I have always been in and out of the gym. About two and a half years ago, however, I finally started to take things more seriously and bought myself a gym guide from one of the popular Instagram trainers. Now, I wouldn’t necessarily recommend doing exactly what I did but rather go for a hands-on approach. Such as hiring a personal trainer, asking a professional or attending classes with a certified instructor. I realize now that I made so many mistakes in the beginning and that my biggest issue with confidence in the gym simply came from a lack of knowledge.
Do you have a workout schedule or do you train however you like?
I trained with a schedule for the longest time and it gave me amazing results. Especially when only going to the I would recommend having a schedule and following it. It gives you a sense of structure and helps you navigate your way around the gym and build up stamina, strength, and confidence. At the moment I train however I like and follow my intuition rather than any clear schedule. It simply did not make any sense to start a new plan in the middle of moving. However, I plan on being on a stricter schedule when I get back from Bali and things start to settle down, though. It does help you massively if you want to see progress.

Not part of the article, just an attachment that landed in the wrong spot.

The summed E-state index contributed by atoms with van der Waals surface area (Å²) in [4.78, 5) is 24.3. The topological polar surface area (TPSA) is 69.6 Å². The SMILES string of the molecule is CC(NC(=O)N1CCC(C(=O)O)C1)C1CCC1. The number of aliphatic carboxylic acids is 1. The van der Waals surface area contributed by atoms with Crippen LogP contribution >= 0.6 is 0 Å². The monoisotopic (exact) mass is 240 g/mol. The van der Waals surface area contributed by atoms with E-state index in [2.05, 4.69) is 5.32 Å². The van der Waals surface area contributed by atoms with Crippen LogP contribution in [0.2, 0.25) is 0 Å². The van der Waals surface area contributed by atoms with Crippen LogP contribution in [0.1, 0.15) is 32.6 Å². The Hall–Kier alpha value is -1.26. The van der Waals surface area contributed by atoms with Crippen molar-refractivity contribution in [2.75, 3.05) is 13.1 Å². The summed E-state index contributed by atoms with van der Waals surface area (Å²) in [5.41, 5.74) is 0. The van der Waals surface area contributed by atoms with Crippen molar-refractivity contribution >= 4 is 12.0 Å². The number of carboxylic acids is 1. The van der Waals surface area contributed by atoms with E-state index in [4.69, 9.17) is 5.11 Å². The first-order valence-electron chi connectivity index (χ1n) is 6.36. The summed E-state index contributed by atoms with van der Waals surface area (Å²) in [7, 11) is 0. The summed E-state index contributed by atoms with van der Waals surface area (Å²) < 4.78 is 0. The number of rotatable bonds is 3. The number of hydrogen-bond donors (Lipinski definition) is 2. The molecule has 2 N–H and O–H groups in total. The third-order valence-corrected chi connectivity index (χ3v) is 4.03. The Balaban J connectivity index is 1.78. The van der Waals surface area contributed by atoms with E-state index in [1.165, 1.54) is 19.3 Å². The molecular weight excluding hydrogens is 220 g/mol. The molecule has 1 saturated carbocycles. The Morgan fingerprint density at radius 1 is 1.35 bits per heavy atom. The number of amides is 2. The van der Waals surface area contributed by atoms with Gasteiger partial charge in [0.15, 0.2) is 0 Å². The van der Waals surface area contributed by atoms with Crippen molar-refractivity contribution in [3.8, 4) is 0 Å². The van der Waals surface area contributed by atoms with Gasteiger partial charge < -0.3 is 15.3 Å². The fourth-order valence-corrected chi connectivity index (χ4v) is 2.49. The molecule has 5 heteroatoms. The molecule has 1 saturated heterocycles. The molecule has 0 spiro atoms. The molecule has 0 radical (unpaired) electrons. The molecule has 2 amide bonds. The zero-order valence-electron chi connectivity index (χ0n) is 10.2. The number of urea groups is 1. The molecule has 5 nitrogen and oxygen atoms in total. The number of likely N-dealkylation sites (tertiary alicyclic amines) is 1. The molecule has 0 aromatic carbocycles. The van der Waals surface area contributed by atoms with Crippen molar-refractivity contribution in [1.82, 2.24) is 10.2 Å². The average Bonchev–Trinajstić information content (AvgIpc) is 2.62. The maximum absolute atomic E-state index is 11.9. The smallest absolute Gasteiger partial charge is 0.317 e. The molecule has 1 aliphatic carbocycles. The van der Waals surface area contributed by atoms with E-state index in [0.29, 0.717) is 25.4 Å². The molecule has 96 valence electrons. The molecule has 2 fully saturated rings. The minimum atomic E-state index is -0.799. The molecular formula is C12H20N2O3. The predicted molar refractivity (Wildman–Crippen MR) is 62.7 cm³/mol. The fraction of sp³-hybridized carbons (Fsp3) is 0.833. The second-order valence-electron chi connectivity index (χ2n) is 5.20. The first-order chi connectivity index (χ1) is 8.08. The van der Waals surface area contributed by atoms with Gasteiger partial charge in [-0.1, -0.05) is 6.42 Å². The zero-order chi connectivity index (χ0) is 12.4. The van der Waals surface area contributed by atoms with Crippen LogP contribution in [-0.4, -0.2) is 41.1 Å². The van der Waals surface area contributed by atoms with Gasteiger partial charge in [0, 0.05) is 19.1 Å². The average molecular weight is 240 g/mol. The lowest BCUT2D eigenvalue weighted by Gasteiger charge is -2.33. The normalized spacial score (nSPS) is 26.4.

How do you motivate yourself to go train (even when you’re sore)?
Honestly, at this point, I crave exercise more than I thought I ever would. What always works for me, when I feel a bit sluggish and meh, is scheduling my workouts into my weekly routine. Also, I find that I have more motivation to actually hit the gym when I have fun during my workout. Meeting a friend is also a good way to motivate yourself. It’s really hard to give general advice on how to motivate yourself because we’re all so unique and so are our lives. Just try out different things and try to find your vibe.
What is/was the most difficult part about finding a workout routine that works (in the beginning and now)?